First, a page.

Jul 10, 2024

State files complaint against Windstream after investigating Nebraska 911 outages

Posted Jul 10, 2024 6:00 PM

Aaron Sanderford

Nebraska Examiner

LINCOLN — The 911 outages that slammed eastern Nebraska in late 2023 and early 2024 led the Nebraska Public Service Commission this month to file a formal complaint against Windstream, the telecommunications company whose systems failed. 

The commission’s monthslong investigation, which included testimony from 911 center directors, Windstream representatives and state emergency responders, found that the company might have violated state regulations, Chairman Dan Watermeier said.

“The complaint provides the commission the ability to hold the carrier accountable through punitive actions,” Watermeier said in a statement issued Tuesday about three major disruptions of 911 service over the past year.

Outages fueled response

Those disruptions, which occurred on Sept. 2-3, Nov. 28 and Jan. 13, spurred calls from the PSC and state lawmakers for possible changes, including proposed legislation aimed at speeding up the state’s public hearings on 911 outages.

The PSC is Nebraska’s catch-all regulator. Its duties include regulating emergency communications, including 911 service, and helping first responders communicate across radio systems.

Windstream’s troubles in providing stable 911 service in Nebraska trace to Aug. 28, when a contractor working for a third party accidentally struck a City of Lincoln sprinkler line buried along Centennial Mall, the commission’s documents show.

A resulting leak into a transformer room at Windstream’s Lincoln facility at 1440 M St. sparked a fire and “small explosion” that shorted out a grounding wire. This killed the power and forced systems used by the 911 centers onto a backup generator. 

What happened after leak is key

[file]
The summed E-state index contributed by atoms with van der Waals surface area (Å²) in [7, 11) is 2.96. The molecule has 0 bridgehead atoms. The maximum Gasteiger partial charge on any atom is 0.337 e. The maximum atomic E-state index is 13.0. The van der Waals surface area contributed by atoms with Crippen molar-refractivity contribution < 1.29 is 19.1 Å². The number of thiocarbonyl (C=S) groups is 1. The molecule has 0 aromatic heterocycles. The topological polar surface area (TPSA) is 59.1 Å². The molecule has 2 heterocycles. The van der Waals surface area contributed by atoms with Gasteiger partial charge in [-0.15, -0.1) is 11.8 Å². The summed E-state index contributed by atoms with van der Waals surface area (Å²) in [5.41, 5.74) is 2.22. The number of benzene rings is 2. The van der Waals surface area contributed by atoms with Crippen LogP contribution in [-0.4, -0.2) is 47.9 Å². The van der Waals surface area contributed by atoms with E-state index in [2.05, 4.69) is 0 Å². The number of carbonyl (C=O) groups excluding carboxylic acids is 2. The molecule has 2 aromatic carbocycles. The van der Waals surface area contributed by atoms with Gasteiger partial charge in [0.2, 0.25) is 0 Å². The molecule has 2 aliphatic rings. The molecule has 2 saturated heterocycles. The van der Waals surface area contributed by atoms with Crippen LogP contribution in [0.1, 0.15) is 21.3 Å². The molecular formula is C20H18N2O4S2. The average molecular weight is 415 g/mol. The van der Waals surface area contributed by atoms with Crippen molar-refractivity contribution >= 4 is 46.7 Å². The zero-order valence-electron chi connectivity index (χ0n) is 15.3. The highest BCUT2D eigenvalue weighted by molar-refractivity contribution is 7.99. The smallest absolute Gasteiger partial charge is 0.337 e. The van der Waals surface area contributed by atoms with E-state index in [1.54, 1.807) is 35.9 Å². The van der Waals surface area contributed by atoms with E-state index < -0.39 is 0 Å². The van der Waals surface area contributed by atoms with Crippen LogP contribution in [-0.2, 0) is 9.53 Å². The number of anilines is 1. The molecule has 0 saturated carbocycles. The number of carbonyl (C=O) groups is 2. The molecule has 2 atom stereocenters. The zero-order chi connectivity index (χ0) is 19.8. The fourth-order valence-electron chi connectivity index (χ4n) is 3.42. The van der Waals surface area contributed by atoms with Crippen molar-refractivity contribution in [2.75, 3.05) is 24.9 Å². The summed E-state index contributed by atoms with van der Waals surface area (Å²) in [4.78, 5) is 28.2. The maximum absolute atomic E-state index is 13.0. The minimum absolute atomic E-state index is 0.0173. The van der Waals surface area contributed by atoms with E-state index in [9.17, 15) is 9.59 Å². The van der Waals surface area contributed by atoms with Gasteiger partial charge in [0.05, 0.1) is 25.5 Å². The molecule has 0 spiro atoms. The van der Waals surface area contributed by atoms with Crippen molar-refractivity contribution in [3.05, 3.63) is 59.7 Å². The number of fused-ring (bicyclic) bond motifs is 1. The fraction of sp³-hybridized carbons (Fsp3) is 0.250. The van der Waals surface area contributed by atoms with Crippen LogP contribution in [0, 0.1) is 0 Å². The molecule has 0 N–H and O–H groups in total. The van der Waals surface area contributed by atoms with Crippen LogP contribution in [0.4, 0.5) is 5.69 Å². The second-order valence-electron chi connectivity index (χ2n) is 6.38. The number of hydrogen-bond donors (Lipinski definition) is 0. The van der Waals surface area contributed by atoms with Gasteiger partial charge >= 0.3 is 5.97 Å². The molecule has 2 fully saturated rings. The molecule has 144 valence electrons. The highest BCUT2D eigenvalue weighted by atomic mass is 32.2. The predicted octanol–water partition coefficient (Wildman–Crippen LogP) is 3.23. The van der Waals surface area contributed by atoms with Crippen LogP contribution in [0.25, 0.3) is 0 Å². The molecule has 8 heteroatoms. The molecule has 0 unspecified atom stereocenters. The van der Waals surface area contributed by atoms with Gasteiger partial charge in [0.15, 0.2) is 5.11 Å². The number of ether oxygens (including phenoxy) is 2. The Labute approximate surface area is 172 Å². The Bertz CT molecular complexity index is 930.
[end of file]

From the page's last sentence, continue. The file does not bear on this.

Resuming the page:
But much of the commission’s complaint focused on what happened 13 hours later, when the company’s backup generator failed and ate through six hours of battery backup. That stranded 911 callers in roughly 17 of 20 911 centers in southeast Nebraska.

Then in November and January, separate problems with internet network instability isolated Windstream’s Lincoln office and required a restart that left Lincoln’s 911 center down for nearly an hour and several others out for up to two hours.

At one point during testimony, David Sankey, director of the PSC division that handles emergency communications, said the outages left 911 calls disrupted across much of southeast Nebraska. He called it a critical failure.

Sankey also said Windstream failed to notify the state of the November outage within 14 days, as regulations require.

The PSC found that Windstream had not done enough work to prepare, including proper testing of backup systems for power, network switching, redundancy and more, according to the complaint that identified possible regulatory violations.

Company responds

Windstream’s representative who testified before the PSC, Brad Hedrick, oversees operations in a five-state area that includes Nebraska. He said Windstream has since contracted out for backup services, including generators and power and network switches.

The company said it has also redesigned its network to reduce the chances of single points of failure, boost the system’s redundancies and improve its reliability. It’s also worked to boost the number of “selective routers” handling 911 traffic, Hedrick said.

Scott Morris, a spokesman for Windstream, shared a statement Tuesday with the Examiner saying, “Windstream is committed to being a reliable communications provider to Nebraskans, and we will continue to work with the commission on this matter.” 

The PSC complaint has been served to Windstream. A public hearing will follow, and Windstream can respond. The PSC will issue a decision after.